I started training for my Great Eastern 5K run today. I lasted all of 7 minutes. Sniffles, who was running with me, was aiming for 30 minutes. I don’t think he took me seriously when I said that I had not run for 13 years. And the last time I ran, it was to fail my 2.4. Again. Suffice to say that I never passed my NAFTA before or after secondary school. It is highly possible that I’ve always come in last in the entire cohort for the 2.4. I’ve never been able to run. I remember primary school days, when we had to do the 1.6km run. I always wondered what that was about as I ran up and down the same stretch of grass, all alone, as my other classmates who had completed their run made their way to stand at the end of each lap, cheering me on. In secondary school, I soon learnt that nobody failed their NAFTA in my school. They would make you do it over and over and over again, till you passed. I managed to come in right after my very asthmatic classmate. In junior college, all semblance of discipline and perseverance gave way to apathy.
So, why can’t I run? One word, two entities: Breasts. Oh, and flat feet. And a generally low fitness level. It takes all of 30 seconds for me to get my heart rate to 175 beats per minute. In secondary school, there was a joke that we would give to the teachers as an excuse: our wombs would fall out. And to be frank, it certainly felt that way. It seemed as if everything that could bounce, did, and my feet were just slapping against the ground with each ponderous step. As I was never the sporty type, sporting necessities like the right bra and the right shoes just never occurred to me. In fact, I have vague memories of trying to keep my bra straps from slipping off my shoulders as I ran. Such was the tragedy of my teenage years.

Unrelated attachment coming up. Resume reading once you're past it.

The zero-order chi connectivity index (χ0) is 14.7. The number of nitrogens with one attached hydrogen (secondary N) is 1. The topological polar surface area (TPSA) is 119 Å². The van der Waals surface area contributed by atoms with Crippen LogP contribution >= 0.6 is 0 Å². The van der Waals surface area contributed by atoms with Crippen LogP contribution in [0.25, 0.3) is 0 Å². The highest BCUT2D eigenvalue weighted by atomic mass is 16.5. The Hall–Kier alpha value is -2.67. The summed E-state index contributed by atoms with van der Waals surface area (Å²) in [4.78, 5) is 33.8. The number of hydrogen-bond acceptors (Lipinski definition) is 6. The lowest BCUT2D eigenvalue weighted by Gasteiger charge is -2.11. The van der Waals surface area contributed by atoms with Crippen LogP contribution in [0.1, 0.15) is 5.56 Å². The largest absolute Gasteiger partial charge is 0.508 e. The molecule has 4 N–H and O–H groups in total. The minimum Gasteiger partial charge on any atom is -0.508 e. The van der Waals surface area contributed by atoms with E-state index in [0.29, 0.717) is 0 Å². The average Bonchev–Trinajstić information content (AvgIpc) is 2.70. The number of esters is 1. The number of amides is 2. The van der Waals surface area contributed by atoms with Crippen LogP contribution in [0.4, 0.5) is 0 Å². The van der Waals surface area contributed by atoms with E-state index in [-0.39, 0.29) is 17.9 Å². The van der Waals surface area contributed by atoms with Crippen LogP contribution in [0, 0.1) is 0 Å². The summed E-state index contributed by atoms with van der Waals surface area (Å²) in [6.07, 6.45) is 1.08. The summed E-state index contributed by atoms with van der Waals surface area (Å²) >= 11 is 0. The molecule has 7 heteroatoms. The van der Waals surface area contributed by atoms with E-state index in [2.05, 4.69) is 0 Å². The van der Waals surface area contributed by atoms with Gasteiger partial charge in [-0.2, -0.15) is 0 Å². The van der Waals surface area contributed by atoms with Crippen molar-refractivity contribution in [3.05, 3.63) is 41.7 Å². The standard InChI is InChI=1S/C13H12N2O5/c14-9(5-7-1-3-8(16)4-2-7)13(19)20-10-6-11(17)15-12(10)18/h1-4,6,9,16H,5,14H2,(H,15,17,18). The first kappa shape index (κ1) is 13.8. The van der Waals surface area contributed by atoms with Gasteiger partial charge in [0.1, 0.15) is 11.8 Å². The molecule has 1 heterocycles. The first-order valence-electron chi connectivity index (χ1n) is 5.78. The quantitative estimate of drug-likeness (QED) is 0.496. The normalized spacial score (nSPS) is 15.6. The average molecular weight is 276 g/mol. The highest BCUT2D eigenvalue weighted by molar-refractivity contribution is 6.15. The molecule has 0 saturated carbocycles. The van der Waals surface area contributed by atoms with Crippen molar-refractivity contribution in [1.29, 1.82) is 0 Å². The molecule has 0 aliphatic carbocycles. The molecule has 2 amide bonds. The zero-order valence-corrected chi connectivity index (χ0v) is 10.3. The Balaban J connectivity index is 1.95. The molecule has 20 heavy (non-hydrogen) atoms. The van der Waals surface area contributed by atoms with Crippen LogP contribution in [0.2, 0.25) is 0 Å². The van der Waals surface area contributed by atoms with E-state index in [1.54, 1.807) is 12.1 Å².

There is definitely a difference between running then and running now. Support and cushioning. I think I can go a long way, if I could only survive the first few steps.